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Man Ther. 2014 Oct;19(5):494-8. doi: 10.1016/j.math.2013.11.007. Epub 2013 Dec 19.

Two examples of 'cuboid syndrome' with active bone pathology: why did manual therapy help?

Author information

  • 1The University of Queensland, School of Health & Rehabilitation Sciences, Centre of Clinical Research Excellence in Spinal Pain Injury and Health, Sports Injury Rehabilitation and Prevention for Health Research Unit, Australia.
  • 2The University of Queensland, School of Health & Rehabilitation Sciences, Centre of Clinical Research Excellence in Spinal Pain Injury and Health, Sports Injury Rehabilitation and Prevention for Health Research Unit, Australia; Toowong Rehabilitation Centre, Queensland, Australia. Electronic address: a.claus1@uq.edu.au.

Abstract

Cuboid syndrome describes lateral midfoot pain localised to the cuboid bone. Previously reported case studies promoted joint mobilisation or manipulation interventions. The assumed mechanism was correction of a subtle disruption to the calcaneocuboid joint position. There is an absence of evidence for correction of joint position, but there is evidence of neurophysiological mechanisms for pain modulation. This case study reports on a patient who suffered two occurrences of cuboid syndrome on opposite feet, three years apart. With both occurrences, joint mobilisation achieved rapid and lasting resolution of severe pain and functional limitations. This occurred despite the presence of an active bone pathology at the symptomatic cuboid (demonstrated with nuclear imaging), which could represent a stress reaction, transient osteoporosis, ischaemic necrosis, infection or neoplasm. This case contributes three considerations for clinical reasoning and manual therapy research. 1. Active local bone pathology could exist in other patients with pain at the cuboid, and other conditions where symptoms resolve with joint mobilisation. 2. Rapid and lasting symptom resolution fits with a hypothesis that joint mobilisation acted to reverse neurological sensitisation. 3. Lasting symptom resolution may be clinically associated with manual therapy, but mechanisms extending beyond temporary analgesia are yet to be identified.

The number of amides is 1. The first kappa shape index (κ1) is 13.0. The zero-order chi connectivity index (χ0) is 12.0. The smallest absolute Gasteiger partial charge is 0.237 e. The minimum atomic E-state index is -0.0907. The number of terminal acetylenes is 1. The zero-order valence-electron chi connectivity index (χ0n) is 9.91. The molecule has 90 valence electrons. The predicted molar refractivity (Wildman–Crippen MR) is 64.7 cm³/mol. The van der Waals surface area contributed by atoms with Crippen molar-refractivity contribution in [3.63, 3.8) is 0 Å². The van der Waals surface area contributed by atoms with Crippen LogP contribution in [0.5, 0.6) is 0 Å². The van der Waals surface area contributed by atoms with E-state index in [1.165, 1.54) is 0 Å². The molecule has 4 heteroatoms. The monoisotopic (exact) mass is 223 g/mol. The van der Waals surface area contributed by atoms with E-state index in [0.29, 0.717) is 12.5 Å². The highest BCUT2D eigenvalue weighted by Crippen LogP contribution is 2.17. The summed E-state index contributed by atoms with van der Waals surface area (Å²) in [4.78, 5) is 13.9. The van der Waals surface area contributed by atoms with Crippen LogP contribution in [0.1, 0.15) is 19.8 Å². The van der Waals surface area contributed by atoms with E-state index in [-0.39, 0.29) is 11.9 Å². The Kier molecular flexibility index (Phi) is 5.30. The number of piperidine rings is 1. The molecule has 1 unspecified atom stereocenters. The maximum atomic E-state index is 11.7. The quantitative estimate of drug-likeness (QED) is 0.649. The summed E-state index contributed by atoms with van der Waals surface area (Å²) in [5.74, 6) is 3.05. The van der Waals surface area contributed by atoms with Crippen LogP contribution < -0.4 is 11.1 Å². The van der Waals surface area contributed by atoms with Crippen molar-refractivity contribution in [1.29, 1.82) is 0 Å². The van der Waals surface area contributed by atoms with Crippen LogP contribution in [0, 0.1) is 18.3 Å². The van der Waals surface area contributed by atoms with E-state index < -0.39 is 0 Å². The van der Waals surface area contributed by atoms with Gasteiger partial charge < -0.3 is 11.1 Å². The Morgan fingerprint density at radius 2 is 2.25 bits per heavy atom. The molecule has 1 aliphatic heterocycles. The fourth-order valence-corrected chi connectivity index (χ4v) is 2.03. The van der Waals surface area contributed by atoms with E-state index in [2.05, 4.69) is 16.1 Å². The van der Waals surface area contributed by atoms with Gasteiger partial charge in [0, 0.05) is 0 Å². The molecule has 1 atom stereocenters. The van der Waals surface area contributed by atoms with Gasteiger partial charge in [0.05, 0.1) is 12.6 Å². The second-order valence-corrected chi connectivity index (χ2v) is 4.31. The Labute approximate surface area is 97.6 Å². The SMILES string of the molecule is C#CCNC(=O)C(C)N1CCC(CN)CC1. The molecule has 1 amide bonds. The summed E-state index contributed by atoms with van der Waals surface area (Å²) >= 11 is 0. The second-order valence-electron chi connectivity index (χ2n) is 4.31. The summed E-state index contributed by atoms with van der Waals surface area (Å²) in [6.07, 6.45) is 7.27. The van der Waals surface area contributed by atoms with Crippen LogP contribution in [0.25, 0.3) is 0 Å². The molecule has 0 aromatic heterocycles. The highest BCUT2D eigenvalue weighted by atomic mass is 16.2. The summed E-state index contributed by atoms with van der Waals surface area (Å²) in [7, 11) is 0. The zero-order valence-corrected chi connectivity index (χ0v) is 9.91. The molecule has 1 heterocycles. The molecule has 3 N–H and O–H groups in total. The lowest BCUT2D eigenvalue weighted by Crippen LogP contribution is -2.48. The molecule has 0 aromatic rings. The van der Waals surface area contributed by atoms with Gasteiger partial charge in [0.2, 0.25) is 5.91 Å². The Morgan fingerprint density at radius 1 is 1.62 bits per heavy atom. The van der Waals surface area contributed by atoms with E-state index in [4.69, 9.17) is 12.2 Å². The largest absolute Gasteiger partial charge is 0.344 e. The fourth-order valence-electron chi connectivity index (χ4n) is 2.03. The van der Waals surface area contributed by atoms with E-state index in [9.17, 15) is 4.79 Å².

Copyright © 2013 Elsevier Ltd. All rights reserved.

KEYWORDS:

Cuboid; Manual therapy; Mobilisation; Neurophysiology

PMID:
24405785
[PubMed - in process]
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